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Un estudio identifica a la fructosa como posible causa de la obesidad


Fructose, a new paper proposes, is the pernicious little demon driving so many human metabolisms towards obesity. Although it's not the biggest source of caloric intake, it does trigger the urge to eat fattier foods, at higher quantities, resulting in overindulgence in food.


A major analysis, led by medical doctor Richard Johnson of the University of Colorado Anschutz Medical Campus, suggests that a decision to lose weight may not come down to a choice between ditching either carbs or fats, but a case of responsibly reducing both together.


Unfortunately, having significant quantities of the carbohydrate fructose in your diet won't make that so easy.


"Although practically all hypotheses recognize the importance of reducing ultraprocessed and 'junk' foods, it remains unclear whether the focus should be on reducing sugar intake, or high glycemic carbohydrates, or fats, or polyunsaturated fats or simply increasing protein intake," the researchers write in their paper.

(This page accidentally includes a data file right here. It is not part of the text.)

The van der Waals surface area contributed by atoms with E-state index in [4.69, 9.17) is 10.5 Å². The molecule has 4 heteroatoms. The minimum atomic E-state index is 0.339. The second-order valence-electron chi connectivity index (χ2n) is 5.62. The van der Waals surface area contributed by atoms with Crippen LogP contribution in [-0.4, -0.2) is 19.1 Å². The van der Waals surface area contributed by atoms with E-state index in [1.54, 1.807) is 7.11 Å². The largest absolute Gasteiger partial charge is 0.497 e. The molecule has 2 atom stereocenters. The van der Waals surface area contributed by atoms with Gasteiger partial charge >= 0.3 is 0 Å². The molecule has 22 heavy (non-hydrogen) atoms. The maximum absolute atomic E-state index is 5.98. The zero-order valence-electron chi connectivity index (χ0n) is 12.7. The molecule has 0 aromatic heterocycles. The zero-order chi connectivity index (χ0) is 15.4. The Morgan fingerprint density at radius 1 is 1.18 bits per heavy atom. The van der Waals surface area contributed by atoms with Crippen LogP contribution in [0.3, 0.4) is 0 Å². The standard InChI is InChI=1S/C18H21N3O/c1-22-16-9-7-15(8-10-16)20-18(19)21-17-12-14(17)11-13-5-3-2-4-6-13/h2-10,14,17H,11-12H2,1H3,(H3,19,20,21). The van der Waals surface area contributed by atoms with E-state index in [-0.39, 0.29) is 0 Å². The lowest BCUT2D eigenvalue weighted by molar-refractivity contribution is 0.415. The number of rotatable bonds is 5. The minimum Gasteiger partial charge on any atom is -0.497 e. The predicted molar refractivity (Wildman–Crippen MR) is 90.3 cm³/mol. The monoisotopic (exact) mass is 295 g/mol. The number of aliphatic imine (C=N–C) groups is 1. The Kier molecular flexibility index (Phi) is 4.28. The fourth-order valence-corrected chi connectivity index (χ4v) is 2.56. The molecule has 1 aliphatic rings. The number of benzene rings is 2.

"Here, we review the various dietary hypotheses for obesity. We propose that all of the various hypotheses are largely correct, and that although they outwardly seem incompatible, that they can all be unified based on another hypothesis known as the fructose survival hypothesis."


Fructose is a type of sugar that can naturally be found in fruit. Balanced by the vitamins and fiber therein, your daily apple, banana, and orange isn't so much an issue. The body can also make small amounts of fructose from carbohydrates such as glucose, and salty food.



ScienceAlert/October 20, 2023

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